It's adorable how much faith the law has in teachers. They can't even teach us how to spell correctly and yet they're able to turn us gay…

— Anzarda (@Anzarda1) 18 January 2020 [29]

Some personalities have been defending the veto like Pablo Casado [30] of the Partido Popular and current leader of the opposition in Parliament:

My children are mine, not the State's, and I will fight to ensure that this radical and sectarian government doesn't instruct parents how to educate our children. Get your hands off our families. https://t.co/9sbwdbxZrm [31]

— Pablo Casado Blanco (@pablocasado_) 17 January 2020 [32]

Strategy of misinformation

In the middle of this controversy, Vox is accused of launching a campaign of misinformation [33], trying to show why the parental veto is needed. Their members and supporters circulated a series of images and videos on Twitter with messages indirectly related to educational activities.

Different websites exposed these far-right hoaxes, especially fact-checking websites such as Newtral [34] or Maldita.es [1].

Iván Espinosa de los Monteros, Vox's representative in Congress, had to give an explanation during an interview with broadcaster RTVE [35]about a video which a Vox political candidate had shared online [36]. [36] Although the video is from an artistic performance filmed in Brazil, Iván compared it to sex education in Spain:

¿Por qué es necesario el pin parental que Vox propone? Para que los padres puedan negarse a que sus hijos les enseñen este tipo de burradas. (…) Aunque lo que hayamos visto ahí sea una ‘performance’ es una burrada. (…) Así adoctrinan a menores de seis años en sexología en las escuelas de La Rioja.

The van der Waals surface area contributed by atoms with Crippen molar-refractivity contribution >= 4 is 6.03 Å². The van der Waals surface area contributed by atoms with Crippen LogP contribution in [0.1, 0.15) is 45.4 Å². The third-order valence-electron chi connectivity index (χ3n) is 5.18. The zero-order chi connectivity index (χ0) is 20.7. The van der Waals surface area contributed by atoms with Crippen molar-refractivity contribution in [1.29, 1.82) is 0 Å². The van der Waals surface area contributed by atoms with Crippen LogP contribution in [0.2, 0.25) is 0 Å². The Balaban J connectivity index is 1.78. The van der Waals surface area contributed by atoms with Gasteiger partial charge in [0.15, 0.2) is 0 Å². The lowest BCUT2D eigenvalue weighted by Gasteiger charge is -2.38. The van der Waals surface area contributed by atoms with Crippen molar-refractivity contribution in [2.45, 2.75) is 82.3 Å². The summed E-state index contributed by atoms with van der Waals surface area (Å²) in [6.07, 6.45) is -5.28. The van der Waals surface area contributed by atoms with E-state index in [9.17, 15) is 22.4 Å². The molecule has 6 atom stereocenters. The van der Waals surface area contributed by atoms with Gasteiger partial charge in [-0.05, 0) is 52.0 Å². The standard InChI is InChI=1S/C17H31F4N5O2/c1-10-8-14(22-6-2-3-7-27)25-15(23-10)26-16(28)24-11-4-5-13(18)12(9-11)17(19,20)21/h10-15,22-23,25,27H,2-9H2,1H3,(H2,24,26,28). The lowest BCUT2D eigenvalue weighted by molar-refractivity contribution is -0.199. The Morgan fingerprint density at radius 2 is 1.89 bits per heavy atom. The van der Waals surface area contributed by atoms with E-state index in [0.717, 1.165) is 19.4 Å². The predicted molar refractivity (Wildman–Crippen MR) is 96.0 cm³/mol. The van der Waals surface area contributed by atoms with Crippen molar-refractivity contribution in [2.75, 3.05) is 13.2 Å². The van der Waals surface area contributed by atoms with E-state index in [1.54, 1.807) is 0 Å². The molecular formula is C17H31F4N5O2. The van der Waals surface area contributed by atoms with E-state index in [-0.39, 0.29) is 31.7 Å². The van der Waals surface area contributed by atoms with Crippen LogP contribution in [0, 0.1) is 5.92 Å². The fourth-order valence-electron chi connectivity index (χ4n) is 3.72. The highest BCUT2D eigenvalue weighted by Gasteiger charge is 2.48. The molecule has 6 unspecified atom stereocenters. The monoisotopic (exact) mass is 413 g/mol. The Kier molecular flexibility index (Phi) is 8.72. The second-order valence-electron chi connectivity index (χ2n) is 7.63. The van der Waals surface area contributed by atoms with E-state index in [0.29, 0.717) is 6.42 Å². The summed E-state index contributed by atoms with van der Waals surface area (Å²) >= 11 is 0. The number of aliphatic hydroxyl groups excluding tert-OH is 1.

Why is Vox's parental pin policy necessary? So that parents can refuse to let their children be taught ridiculous things like this. (…) Although what we see here is a performance, it is still ridiculous. (…) This is how children under six are being indoctrinated in sexology in schools in La Rioja.

Vox has been sharing hoaxes about the topics in the extra-curricular activities for a long time. Fact-checking website Maldita Hemeroteca [37] has compiled several of these hoaxes:

Bestiality, foot fetishes, homosexual relations between children: Vox incorrectly claims that these are what schools are teaching in order to defend their “parental pin”.

Available now at @Juliaenlaonda [38] https://t.co/x333wmnMge [39]

— MALDITA HEMEROTECA (@Mhemeroteca) 21 January 2020 [40]

Solving a non-existent problem?

The controversy doesn't seem to respond to a real demand from parents. Journalist Rosa Roda [41], who is from Murcia, wrote [42] that:

265.000 alumnos de Infantil, Primaria y Secundaria y ni una sola queja o denuncia registrada en la Consejería de Educación por actividades o charlas complementarias inadecuadas en colegios e institutos de la región de Murcia.

[there are] 265,000 children in pre-school, primary school or secondary school, and not one complaint or allegation was made to the Department of Education regarding unsuitable extra-curricular activities or discussions in schools in the region of Murcia.

The same can be said for Madrid, where Vox also intends to impose the parental veto:

The Minister of Education in Madrid (of the Partido Popular) has provided the following data regarding complaints made about discussions in schools: “With some 1,240,000 students, 53,000 teachers and 1200 schools, we have recorded ONE complaint made in writing and TWO on Twitter. This investigation was carried out and the result was that nothing had happened.”

— Adela Molina (@adelamolina) 20 January 2020 [43]

The controversy has been intensifying and peaked when Twitter suspended  [44]Vox's Twitter account for “inciting hatred,” when Vox told socialist MP Adriana Lastra that they weren't going to tolerate “public money financing paedophilia [45].” At the time of writing, the account remains suspended.

Twitter users were unable to resist pointing out the irony of this suspension:

Twitter applying the Parental Pin to Vox's account is in the running for the most poetic moment of the year.

— Miguel Montejo (@miguelmontejo74) 22 January 2020 [46]